An army officer points his weapon at the crowd as he helps Islamists leave Cairo’s Al-Fath mosque where supporters of Mohamed Mursi were holed up on Saturday. (AFP)
Cairo, Aug. 17: Gun battles erupted today outside a Cairo mosque where supporters of the ousted President, Mohamed Mursi, were sheltering, turning a central thoroughfare into a war zone as the country’s security seemed to slip further from the grasp of Egypt’s new military rulers.
State television showed soldiers and police officers crouching on the street or in armoured vehicles firing at the minaret of the Al-Fath mosque in Ramses Square, apparently believing the tower was a source of gunfire. Stun grenades were thrown into the mosque, while on the streets outside, civilians wielding crude weapons beat journalists and waited to attack the Islamists when they emerged from the mosque.
Even as the gunfire continued, the army appeared to be trying to negotiate a peaceful end to the standoff. Soldiers had been shown trying to escort Islamists from the mosque, but they faced difficulties because of the crowd, which was attacking the Islamists. By late today, the state news agency said soldiers had cleared the mosque.
The violence came a day after battles throughout Egypt — between security forces and Islamists, and civilians fighting among themselves — left at least 173 people dead, according to an official count.
The standoff at the mosque, which began yesterday, was emblematic of Egypt’s wider chaos, with no end in sight to a feud between the Islamist supporters of Mursi and the military that has devolved into violent conflict since security services raided two Islamist sit-ins last week. The sit-ins were called after the military ousted Mursi, the country’s first democratically elected President.
There were signs today that the civil strife was intensifying, as the government proposed new measures aimed at further limiting the influence of the main Islamist movement, the Muslim Brotherhood, or possibly trying to eradicate it.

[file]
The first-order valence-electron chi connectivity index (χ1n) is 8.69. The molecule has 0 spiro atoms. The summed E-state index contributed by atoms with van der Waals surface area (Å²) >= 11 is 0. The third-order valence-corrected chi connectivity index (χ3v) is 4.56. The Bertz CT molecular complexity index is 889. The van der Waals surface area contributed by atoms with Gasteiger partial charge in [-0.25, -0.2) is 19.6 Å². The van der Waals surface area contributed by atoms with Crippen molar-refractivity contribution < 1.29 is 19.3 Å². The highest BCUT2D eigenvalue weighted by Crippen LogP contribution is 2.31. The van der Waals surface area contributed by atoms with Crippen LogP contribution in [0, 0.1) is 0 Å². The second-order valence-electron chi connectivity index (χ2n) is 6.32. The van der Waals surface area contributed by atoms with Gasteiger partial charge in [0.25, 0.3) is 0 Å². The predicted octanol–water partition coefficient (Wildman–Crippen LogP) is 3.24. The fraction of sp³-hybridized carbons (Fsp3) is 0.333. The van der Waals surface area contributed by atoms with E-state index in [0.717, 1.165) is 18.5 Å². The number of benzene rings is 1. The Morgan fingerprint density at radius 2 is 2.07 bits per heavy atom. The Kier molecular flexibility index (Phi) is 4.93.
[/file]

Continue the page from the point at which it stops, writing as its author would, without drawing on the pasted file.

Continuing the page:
Civilians have added a layer of menace to Egypt’s violence in recent days, as so-called popular committees set up checkpoints in neighbourhoods, searching cars and occasionally robbing their drivers.
Yeserday, armed men roamed Cairo freely, their allegiances — to Mursi or the military — unclear. And, possibly adding further energy to the cycle of bloodshed and revenge, the Brotherhood announced that the son of its spiritual leader, Mohamed Badie, had been killed during the fighting outside the mosque yesterday “by live ammunition”.
The movement had previously announced that the grandson of its founder, Hassan al-Banna, was killed during the same clashes. Last week, the 17-year old daughter of a senior Brotherhood leader was killed when the army and the police tore through the encampment of Mursi’s supporters at the Rabaa al-Adawiya mosque.
The interim Prime Minister, Hazem el-Beblawi, submitted a proposal to the ministry that regulates non-governmental groups to ban the Islamist movement, his spokesman said today. In a news conference, the spokesman, Sherif Shawky, said the world had seen the “organised terrorism and sinful aggressions on the citizens” by a “small faction that lost its mind and was blinded by the lust for power”.
State news media said that hundreds of Brotherhood members had been arrested across Egypt over the last two days, including some it said had firearms or explosives.
In a sign of the government’s growing anger at the international criticism of its crackdown against the Islamists, Egyptian officials lashed out at the foreign news media and unspecified countries today, accusing them of ignoring the “terrorism” of the Islamists.